The opinion of the court was delivered by JAYNE, S.J.A.D.
On March 21, 1952 the Director of the Division of Employment Security officially resolved that the present appellant, Paramus Bathing Beach, Inc., a corporation of New Jersey, attained as of January 1, 1946 subject status under the terms and provisions of subsection 19(h) (1) of the Unemployment Compensation Law. R.S. 43:21-19. His determination was thereafter affirmed by the Acting Commissioner of Labor and Industry and the affirmance is now transported to us for review by the present appeal.
Initially, we consult the pertinent subsection of the statute. It reads:
"(h) `Employer' means:
(1) Any employing unit which for some portion of a day, but not necessarily simultaneously, in each of twenty different weeks, whether or not such weeks are or were consecutive, within either the current
In its full breadth the controversial question is whether the appellant in the existing factual circumstances disclosed by the evidence was an employing unit having in employment in each of 20 different weeks, within either the current or the preceding calendar year of 1945, four or more individuals, within the import of the statute. Our underscoring indicates the elements or subjects of basic consideration.
It is evident that the corporation has continuously during each fiscal year since 1935 paid a salary to its president, vice-president, secretary, and treasurer. We quote the additional factual findings of the Commissioner:
"Subsequent to May 1935 the officers of the corporation received annual salaries which varied in amount according to the income of the corporation. In 1945 the president received $4,000, which took the form of two payments of $2,000 each, made on July 2, 1945, and September 5, 1945. The vice-president also received $4,000, which took the form of two payments of $2,000 each, made on July 2, 1945, and September 5, 1945. The treasurer and the secretary received $200 a month throughout the year 1945. The salaries were not paid to the officers with respect to any particular services rendered by them or with respect to any particular period of the fiscal year of the corporation which ended on September 30, 1945. Social security returns were filed with the Federal Government in January, April, July and October, 1945; other corporate returns and checks were signed in accordance with the decision of the directors.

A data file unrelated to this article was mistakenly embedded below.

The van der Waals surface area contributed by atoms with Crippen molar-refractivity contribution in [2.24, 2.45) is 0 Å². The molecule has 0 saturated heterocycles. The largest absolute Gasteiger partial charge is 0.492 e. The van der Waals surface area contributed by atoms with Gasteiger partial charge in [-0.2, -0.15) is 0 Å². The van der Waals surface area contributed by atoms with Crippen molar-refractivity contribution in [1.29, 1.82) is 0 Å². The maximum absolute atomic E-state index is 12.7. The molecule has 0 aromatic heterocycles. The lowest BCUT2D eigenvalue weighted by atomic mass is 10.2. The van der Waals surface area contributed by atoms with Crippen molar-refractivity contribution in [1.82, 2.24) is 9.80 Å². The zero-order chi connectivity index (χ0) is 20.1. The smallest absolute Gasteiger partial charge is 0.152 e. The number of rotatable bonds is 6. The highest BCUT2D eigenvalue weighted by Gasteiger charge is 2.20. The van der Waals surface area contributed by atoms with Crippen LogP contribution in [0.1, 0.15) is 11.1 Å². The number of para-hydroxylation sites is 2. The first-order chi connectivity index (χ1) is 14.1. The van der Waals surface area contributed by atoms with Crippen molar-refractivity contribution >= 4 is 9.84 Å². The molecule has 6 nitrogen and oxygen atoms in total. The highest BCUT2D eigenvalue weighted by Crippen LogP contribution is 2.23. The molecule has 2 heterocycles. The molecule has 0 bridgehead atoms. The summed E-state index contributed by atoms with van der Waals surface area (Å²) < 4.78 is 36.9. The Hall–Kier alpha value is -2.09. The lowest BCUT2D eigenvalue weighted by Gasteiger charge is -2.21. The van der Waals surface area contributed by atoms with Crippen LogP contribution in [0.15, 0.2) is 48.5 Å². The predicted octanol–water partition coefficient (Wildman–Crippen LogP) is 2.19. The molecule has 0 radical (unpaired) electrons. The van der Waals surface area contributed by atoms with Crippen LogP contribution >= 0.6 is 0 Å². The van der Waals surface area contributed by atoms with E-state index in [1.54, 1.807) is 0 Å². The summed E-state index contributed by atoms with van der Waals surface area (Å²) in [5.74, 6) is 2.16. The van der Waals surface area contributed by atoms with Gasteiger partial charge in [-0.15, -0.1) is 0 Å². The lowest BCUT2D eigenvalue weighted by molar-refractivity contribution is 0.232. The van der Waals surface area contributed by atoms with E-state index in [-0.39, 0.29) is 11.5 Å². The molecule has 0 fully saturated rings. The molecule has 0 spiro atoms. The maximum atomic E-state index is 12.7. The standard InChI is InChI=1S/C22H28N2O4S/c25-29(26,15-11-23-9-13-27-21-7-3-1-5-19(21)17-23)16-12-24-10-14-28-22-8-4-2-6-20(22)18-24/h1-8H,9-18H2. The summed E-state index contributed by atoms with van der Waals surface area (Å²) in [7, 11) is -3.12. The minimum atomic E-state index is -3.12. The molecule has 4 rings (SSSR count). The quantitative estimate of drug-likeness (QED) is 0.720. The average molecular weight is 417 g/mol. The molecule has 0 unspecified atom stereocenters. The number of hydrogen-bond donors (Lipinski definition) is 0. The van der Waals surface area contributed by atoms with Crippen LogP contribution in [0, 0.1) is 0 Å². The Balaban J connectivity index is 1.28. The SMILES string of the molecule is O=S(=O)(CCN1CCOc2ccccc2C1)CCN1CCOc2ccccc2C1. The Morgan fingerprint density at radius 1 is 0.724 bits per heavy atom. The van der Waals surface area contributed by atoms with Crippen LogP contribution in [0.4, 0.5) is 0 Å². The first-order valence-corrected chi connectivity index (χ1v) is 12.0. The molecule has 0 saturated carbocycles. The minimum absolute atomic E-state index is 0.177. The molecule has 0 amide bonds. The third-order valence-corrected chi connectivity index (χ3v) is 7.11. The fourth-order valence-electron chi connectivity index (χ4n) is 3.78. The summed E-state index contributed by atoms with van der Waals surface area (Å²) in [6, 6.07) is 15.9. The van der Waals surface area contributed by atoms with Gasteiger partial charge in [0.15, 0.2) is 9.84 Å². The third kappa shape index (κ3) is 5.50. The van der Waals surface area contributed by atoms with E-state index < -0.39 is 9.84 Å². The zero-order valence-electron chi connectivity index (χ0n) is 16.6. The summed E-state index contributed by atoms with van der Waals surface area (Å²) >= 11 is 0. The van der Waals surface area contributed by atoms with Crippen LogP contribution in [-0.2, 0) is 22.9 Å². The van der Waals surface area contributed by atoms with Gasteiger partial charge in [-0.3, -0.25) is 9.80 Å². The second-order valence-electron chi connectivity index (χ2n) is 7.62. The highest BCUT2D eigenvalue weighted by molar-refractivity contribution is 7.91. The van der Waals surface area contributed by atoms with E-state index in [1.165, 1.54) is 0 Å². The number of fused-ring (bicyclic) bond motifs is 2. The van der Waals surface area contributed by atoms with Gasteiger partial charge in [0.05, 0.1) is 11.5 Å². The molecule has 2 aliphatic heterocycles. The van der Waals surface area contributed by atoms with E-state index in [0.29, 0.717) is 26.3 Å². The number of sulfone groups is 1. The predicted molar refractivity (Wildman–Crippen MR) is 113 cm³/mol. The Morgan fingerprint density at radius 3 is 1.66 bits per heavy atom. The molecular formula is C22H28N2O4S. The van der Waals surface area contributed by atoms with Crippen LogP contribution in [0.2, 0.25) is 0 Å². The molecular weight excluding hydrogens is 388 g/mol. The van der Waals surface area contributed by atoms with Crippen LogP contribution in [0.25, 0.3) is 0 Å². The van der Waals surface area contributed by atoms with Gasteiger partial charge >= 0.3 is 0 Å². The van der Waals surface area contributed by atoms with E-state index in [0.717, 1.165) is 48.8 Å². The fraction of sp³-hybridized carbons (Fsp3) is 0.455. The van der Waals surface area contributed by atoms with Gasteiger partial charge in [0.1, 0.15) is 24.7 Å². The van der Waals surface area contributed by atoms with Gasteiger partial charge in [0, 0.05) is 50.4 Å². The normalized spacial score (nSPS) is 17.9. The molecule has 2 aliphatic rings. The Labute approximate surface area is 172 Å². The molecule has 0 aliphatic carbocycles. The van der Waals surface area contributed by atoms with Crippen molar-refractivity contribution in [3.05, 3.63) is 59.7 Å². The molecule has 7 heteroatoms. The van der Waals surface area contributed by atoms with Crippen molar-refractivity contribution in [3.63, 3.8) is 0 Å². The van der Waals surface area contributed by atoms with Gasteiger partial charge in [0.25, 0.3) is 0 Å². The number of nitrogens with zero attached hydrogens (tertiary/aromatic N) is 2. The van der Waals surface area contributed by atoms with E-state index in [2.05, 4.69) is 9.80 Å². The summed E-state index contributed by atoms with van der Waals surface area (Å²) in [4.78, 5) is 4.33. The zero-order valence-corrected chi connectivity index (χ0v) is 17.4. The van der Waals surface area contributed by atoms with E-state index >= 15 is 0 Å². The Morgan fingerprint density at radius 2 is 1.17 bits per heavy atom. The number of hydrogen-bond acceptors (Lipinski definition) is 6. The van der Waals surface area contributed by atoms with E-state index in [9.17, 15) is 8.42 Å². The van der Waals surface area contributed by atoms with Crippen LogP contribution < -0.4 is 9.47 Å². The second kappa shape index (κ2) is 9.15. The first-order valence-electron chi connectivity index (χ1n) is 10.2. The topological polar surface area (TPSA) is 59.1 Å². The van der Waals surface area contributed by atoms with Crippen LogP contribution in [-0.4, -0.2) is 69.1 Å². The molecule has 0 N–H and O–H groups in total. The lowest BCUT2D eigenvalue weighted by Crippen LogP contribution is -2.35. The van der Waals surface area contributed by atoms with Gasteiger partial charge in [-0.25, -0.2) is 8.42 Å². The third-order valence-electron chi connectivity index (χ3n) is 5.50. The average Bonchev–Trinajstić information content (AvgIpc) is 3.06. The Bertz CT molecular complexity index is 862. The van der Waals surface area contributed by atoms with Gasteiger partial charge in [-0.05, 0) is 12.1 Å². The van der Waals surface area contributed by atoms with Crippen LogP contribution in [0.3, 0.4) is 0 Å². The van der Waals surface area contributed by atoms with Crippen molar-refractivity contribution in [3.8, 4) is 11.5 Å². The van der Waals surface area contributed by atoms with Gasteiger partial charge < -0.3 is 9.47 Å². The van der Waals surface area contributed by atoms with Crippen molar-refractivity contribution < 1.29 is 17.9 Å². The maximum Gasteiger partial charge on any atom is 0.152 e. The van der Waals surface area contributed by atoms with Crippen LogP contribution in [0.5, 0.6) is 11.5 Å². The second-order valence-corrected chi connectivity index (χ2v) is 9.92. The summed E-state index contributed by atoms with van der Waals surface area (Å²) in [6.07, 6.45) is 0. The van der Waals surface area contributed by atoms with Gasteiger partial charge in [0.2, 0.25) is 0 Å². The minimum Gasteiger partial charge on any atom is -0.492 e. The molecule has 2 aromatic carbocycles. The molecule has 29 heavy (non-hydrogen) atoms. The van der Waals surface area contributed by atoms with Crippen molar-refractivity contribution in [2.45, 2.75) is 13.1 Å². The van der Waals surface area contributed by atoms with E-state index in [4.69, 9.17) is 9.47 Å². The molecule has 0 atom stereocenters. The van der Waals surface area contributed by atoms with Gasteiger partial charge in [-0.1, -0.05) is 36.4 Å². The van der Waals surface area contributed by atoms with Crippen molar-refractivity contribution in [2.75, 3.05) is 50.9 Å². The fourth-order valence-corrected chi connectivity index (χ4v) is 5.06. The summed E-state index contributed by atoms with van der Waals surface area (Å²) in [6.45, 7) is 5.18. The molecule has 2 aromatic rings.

The principal business of the corporation was the operation of a bathing beach at Paramus, New Jersey. In 1945 one of the officers prepared the beach for use during the week preceding Decoration Day. During the bathing season, which closed on Labor Day, all the officers, as well as other hired employees, did work for the corporation."
The four individuals required in number by the statute are thus identified. The inquiry, therefore, diminishes to whether the four were in employment by the corporation in each of 20 different weeks. In its pragmatical form the question is whether or not the four officers were in consequence of the payment of the respective annual salaries in the continuous
Had these officers during the remainder of the year, excluding the period between Decoration Day and Labor Day, merely performed nominal official functions for the corporation and served without any remuneration for such acts, they would not be recognized as employees in the employment of the company for the requisite 20 weeks of the year. Miller Auto Gear & Parts Co., Inc., v. Unemployment Compensation Commission, 132 N.J.L. 34, 37 (Sup. Ct. 1944). It is, however, imperative to notice that in the cited case, Miller, the vice-president and treasurer of the corporation, received no remuneration or compensation whatever for his services in those positions and "devoted his time exclusively to his own [personal] business."